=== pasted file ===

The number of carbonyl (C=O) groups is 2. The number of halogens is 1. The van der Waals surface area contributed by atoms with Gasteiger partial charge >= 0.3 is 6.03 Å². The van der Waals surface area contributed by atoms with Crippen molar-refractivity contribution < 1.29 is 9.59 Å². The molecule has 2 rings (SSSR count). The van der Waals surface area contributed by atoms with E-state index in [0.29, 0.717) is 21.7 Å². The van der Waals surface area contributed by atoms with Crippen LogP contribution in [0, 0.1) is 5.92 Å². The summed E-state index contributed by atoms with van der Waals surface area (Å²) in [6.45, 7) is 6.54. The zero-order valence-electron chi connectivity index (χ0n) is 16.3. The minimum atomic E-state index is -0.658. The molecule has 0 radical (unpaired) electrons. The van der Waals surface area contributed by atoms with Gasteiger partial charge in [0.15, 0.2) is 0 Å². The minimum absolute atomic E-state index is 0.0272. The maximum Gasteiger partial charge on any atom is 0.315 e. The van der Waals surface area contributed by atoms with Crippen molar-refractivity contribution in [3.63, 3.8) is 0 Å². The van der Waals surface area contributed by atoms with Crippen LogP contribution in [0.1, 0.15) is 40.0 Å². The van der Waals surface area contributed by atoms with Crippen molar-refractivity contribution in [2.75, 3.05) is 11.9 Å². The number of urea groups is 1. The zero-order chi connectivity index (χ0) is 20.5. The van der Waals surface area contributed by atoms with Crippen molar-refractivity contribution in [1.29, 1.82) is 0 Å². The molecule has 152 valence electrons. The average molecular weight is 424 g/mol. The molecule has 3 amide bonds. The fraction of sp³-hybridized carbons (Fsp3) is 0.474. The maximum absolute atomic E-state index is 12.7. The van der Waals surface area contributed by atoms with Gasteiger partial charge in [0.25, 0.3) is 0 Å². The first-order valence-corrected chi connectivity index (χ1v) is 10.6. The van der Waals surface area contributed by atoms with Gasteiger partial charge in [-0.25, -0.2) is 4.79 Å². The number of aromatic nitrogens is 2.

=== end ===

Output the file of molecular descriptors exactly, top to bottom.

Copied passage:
The number of carbonyl (C=O) groups is 2. The number of halogens is 1. The van der Waals surface area contributed by atoms with Gasteiger partial charge >= 0.3 is 6.03 Å². The van der Waals surface area contributed by atoms with Crippen molar-refractivity contribution < 1.29 is 9.59 Å². The molecule has 2 rings (SSSR count). The van der Waals surface area contributed by atoms with E-state index in [0.29, 0.717) is 21.7 Å². The van der Waals surface area contributed by atoms with Crippen LogP contribution in [0, 0.1) is 5.92 Å². The summed E-state index contributed by atoms with van der Waals surface area (Å²) in [6.45, 7) is 6.54. The zero-order valence-electron chi connectivity index (χ0n) is 16.3. The minimum atomic E-state index is -0.658. The molecule has 0 radical (unpaired) electrons. The van der Waals surface area contributed by atoms with Gasteiger partial charge in [0.15, 0.2) is 0 Å². The minimum absolute atomic E-state index is 0.0272. The maximum Gasteiger partial charge on any atom is 0.315 e. The van der Waals surface area contributed by atoms with Crippen molar-refractivity contribution in [3.63, 3.8) is 0 Å². The van der Waals surface area contributed by atoms with Crippen LogP contribution in [0.1, 0.15) is 40.0 Å². The van der Waals surface area contributed by atoms with Crippen molar-refractivity contribution in [2.75, 3.05) is 11.9 Å². The number of urea groups is 1. The zero-order chi connectivity index (χ0) is 20.5. The van der Waals surface area contributed by atoms with Crippen molar-refractivity contribution in [1.29, 1.82) is 0 Å². The molecule has 152 valence electrons. The average molecular weight is 424 g/mol. The molecule has 3 amide bonds. The fraction of sp³-hybridized carbons (Fsp3) is 0.474. The maximum absolute atomic E-state index is 12.7. The van der Waals surface area contributed by atoms with Gasteiger partial charge in [0.25, 0.3) is 0 Å². The first-order valence-corrected chi connectivity index (χ1v) is 10.6. The van der Waals surface area contributed by atoms with Gasteiger partial charge in [-0.25, -0.2) is 4.79 Å². The number of aromatic nitrogens is 2.